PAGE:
A confusing postcard meant to boost registration has some long-time voters thinking they've been dropped from the rolls.
A Maryland resident and longtime voter got a confusing postcard in the mail on Wednesday telling her that she "does not appear to be registered to vote." Signed by the Administrator of the State Board of Elections, Linda H. Lamone, the missive instructed: "To vote in the November 6, 2012, General Election, you must register to vote by October 16, 2012," and provided an online address through which to register. It said nothing about ignoring the instruction if residents believed they were already registered, or using the site to check the status of an older registration -- common caveats in government notices of this type.
A single mail delivery mistake, maybe? No. The husband of our source -- both asked not to be identified -- is also a longtime voter registered in Maryland. He received the same postcard.
The husband says he voted in Maryland's spring primary in April. Neither he nor his wife had changed address or party affiliation in the intervening six months. They were perplexed. How could it be that they were no longer registered? The husband called the number on the postcard for the Maryland elections office. "I said, I've been voting in Maryland for the last few years, I voted in the spring primary, how can I not be registered?" he recalled of his conversation with a woman at the office. "And she said, 'Oh, we sent that to every voter.' Then she said, you know, 'Sometimes people change their name and address and they have to re-register.' It seemed like it was a mistake."
A mistake that went to every single voter in the state?
Well, not quite. But the reality is bad enough. The card was send to 1 million eligible voters in Maryland, according to Ross Goldstein, deputy administrator of the Maryland Board of Elections. The state has 3.5 million registered voters, he said. Census data shows the state had 5.9 million residents in 2011.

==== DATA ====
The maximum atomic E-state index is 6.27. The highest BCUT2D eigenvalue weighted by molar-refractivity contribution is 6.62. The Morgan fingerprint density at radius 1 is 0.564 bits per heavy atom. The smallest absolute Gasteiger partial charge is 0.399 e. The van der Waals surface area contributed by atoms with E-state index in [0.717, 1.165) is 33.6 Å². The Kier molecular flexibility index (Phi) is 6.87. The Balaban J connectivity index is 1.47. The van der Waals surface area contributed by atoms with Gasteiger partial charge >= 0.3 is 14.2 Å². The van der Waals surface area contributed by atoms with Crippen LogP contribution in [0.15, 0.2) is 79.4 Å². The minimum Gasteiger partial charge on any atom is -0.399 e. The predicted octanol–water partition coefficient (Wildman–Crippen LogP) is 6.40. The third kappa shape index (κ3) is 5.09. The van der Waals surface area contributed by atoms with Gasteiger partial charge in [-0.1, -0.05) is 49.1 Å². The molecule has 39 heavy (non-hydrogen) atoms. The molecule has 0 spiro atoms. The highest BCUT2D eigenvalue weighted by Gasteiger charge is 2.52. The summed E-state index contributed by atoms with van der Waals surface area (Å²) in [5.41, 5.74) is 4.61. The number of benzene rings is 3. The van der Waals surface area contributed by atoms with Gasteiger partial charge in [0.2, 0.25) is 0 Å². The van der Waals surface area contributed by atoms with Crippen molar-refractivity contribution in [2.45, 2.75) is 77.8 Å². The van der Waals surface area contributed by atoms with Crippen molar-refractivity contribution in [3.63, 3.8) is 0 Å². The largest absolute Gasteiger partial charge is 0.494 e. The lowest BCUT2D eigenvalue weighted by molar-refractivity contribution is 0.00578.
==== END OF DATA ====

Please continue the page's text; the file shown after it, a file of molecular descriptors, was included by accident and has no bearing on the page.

"I don't think it will impact turnout on the Election day," Goldstein said, though he acknowledged the postcards have confused some people who are already registered. "Many people who erroneously got a notice have called."
The cards were sent out as part of an initiative between state election officials and the Pew Center on the States to help update the voter rolls by cross-checking them with other databases.
"As with any data-match situation it's not perfect," Goldstein said.
The Pew Center on the States in February issued a report, Inaccurate, Costly, and Inefficient , finding that the paper-based U.S. elections registration system was plagued with errors, keeping 2 million dead people on the rolls, along with approximately 2.75 million who were registered to vote in more than one state. Meanwhile, more than 24 percent of the eligible voting population remained unregistered. Their solution: the Electronic Registration Information Center, a database that allows states to share registration and other data to clean up and streamline the rolls and, according to Pew, "remove duplicate and invalid records from state voter files."
The result in Maryland: Long-time voters like our sources being told they are probably not registered anymore.
Such notices could be especially disconcerting for those who are vulnerable to trouble with voting, such as seniors, the disabled, and students. (Imagine a senior citizen, a long-time Maryland voter, receiving this notice, and having to sort out what happened to her registration.)
But even for those who are properly targeted by the notices, the week-and-a-half given to register is not a lot of time, especially for the poor or elderly who may not have routine access to the Internet, or younger folks who are busy or traveling. The card says nothing about the possibility of paper registrations.
Maryland is not a swing state, but several other states using the ERIC system are. It's also being used Virginia, Colorado, Nevada, Washington, Utah, and Delaware, Gita Ram, a communications officer at Pew Center on the States, said in an email.
In the run-up to this election, we've already seen a number of new voter ID laws with the supposed aim of stopping voter fraud struck down because they threatened to disenfranchise thousands of voters. Given the climate these ID laws and the legal fights over them have created, the idea that confusing messages like this one were sent erroneously to registered voters in Maryland by the state itself is disturbing.